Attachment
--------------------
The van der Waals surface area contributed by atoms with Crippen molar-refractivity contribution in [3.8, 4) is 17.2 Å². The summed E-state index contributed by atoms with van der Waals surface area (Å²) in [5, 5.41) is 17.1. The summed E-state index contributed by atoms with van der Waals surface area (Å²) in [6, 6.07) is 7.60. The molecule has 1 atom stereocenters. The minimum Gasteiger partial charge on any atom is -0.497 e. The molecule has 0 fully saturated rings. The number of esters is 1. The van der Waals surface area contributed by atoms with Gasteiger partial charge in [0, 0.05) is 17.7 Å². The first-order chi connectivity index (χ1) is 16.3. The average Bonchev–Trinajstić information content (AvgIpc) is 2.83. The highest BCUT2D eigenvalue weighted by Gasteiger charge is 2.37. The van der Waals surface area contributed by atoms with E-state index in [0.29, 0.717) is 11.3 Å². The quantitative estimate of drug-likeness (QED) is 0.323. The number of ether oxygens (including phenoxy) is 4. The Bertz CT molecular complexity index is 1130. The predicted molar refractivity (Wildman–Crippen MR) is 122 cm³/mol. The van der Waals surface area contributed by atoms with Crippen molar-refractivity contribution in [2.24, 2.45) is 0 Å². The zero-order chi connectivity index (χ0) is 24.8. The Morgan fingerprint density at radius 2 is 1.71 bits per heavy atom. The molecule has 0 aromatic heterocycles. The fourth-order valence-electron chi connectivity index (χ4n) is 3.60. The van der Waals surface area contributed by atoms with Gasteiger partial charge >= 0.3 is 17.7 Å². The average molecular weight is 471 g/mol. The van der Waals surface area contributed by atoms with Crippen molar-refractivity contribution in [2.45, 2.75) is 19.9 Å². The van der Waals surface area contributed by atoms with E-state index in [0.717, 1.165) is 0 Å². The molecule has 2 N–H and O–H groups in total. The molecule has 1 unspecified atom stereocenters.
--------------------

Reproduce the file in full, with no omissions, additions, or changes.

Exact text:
The van der Waals surface area contributed by atoms with Crippen molar-refractivity contribution in [3.8, 4) is 17.2 Å². The summed E-state index contributed by atoms with van der Waals surface area (Å²) in [5, 5.41) is 17.1. The summed E-state index contributed by atoms with van der Waals surface area (Å²) in [6, 6.07) is 7.60. The molecule has 1 atom stereocenters. The minimum Gasteiger partial charge on any atom is -0.497 e. The molecule has 0 fully saturated rings. The number of esters is 1. The van der Waals surface area contributed by atoms with Gasteiger partial charge in [0, 0.05) is 17.7 Å². The first-order chi connectivity index (χ1) is 16.3. The average Bonchev–Trinajstić information content (AvgIpc) is 2.83. The highest BCUT2D eigenvalue weighted by Gasteiger charge is 2.37. The van der Waals surface area contributed by atoms with E-state index in [0.29, 0.717) is 11.3 Å². The quantitative estimate of drug-likeness (QED) is 0.323. The number of ether oxygens (including phenoxy) is 4. The Bertz CT molecular complexity index is 1130. The predicted molar refractivity (Wildman–Crippen MR) is 122 cm³/mol. The van der Waals surface area contributed by atoms with Crippen molar-refractivity contribution in [2.24, 2.45) is 0 Å². The zero-order chi connectivity index (χ0) is 24.8. The Morgan fingerprint density at radius 2 is 1.71 bits per heavy atom. The molecule has 0 aromatic heterocycles. The fourth-order valence-electron chi connectivity index (χ4n) is 3.60. The van der Waals surface area contributed by atoms with Gasteiger partial charge >= 0.3 is 17.7 Å². The average molecular weight is 471 g/mol. The van der Waals surface area contributed by atoms with Crippen molar-refractivity contribution in [2.45, 2.75) is 19.9 Å². The van der Waals surface area contributed by atoms with E-state index in [0.717, 1.165) is 0 Å². The molecule has 2 N–H and O–H groups in total. The molecule has 1 unspecified atom stereocenters.